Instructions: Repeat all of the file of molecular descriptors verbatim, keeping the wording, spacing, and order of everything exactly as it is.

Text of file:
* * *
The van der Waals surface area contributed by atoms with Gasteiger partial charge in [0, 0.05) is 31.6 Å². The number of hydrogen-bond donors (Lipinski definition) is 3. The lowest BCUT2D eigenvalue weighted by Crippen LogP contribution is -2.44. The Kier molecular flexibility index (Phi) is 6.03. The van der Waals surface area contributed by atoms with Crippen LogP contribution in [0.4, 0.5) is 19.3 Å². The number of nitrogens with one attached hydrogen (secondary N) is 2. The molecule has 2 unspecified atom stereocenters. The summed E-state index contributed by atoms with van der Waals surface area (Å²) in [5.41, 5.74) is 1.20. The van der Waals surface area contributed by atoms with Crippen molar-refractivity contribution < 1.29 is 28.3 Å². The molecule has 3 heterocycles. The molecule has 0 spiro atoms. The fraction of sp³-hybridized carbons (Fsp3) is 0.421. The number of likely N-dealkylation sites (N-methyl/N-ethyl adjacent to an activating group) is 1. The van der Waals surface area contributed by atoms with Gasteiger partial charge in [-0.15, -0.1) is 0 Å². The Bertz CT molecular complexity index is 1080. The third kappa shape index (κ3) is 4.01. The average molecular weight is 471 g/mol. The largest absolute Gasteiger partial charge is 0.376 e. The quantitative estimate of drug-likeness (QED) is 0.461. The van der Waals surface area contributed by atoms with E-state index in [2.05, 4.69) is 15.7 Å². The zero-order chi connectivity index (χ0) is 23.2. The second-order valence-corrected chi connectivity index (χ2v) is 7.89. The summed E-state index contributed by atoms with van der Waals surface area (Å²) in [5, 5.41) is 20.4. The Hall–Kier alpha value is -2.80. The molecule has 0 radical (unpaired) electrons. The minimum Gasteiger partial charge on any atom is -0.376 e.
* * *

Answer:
The van der Waals surface area contributed by atoms with Gasteiger partial charge in [0, 0.05) is 31.6 Å². The number of hydrogen-bond donors (Lipinski definition) is 3. The lowest BCUT2D eigenvalue weighted by Crippen LogP contribution is -2.44. The Kier molecular flexibility index (Phi) is 6.03. The van der Waals surface area contributed by atoms with Crippen LogP contribution in [0.4, 0.5) is 19.3 Å². The number of nitrogens with one attached hydrogen (secondary N) is 2. The molecule has 2 unspecified atom stereocenters. The summed E-state index contributed by atoms with van der Waals surface area (Å²) in [5.41, 5.74) is 1.20. The van der Waals surface area contributed by atoms with Crippen molar-refractivity contribution < 1.29 is 28.3 Å². The molecule has 3 heterocycles. The molecule has 0 spiro atoms. The fraction of sp³-hybridized carbons (Fsp3) is 0.421. The number of likely N-dealkylation sites (N-methyl/N-ethyl adjacent to an activating group) is 1. The van der Waals surface area contributed by atoms with Gasteiger partial charge in [-0.15, -0.1) is 0 Å². The Bertz CT molecular complexity index is 1080. The third kappa shape index (κ3) is 4.01. The average molecular weight is 471 g/mol. The largest absolute Gasteiger partial charge is 0.376 e. The quantitative estimate of drug-likeness (QED) is 0.461. The van der Waals surface area contributed by atoms with E-state index in [2.05, 4.69) is 15.7 Å². The zero-order chi connectivity index (χ0) is 23.2. The second-order valence-corrected chi connectivity index (χ2v) is 7.89. The summed E-state index contributed by atoms with van der Waals surface area (Å²) in [5, 5.41) is 20.4. The Hall–Kier alpha value is -2.80. The molecule has 0 radical (unpaired) electrons. The minimum Gasteiger partial charge on any atom is -0.376 e.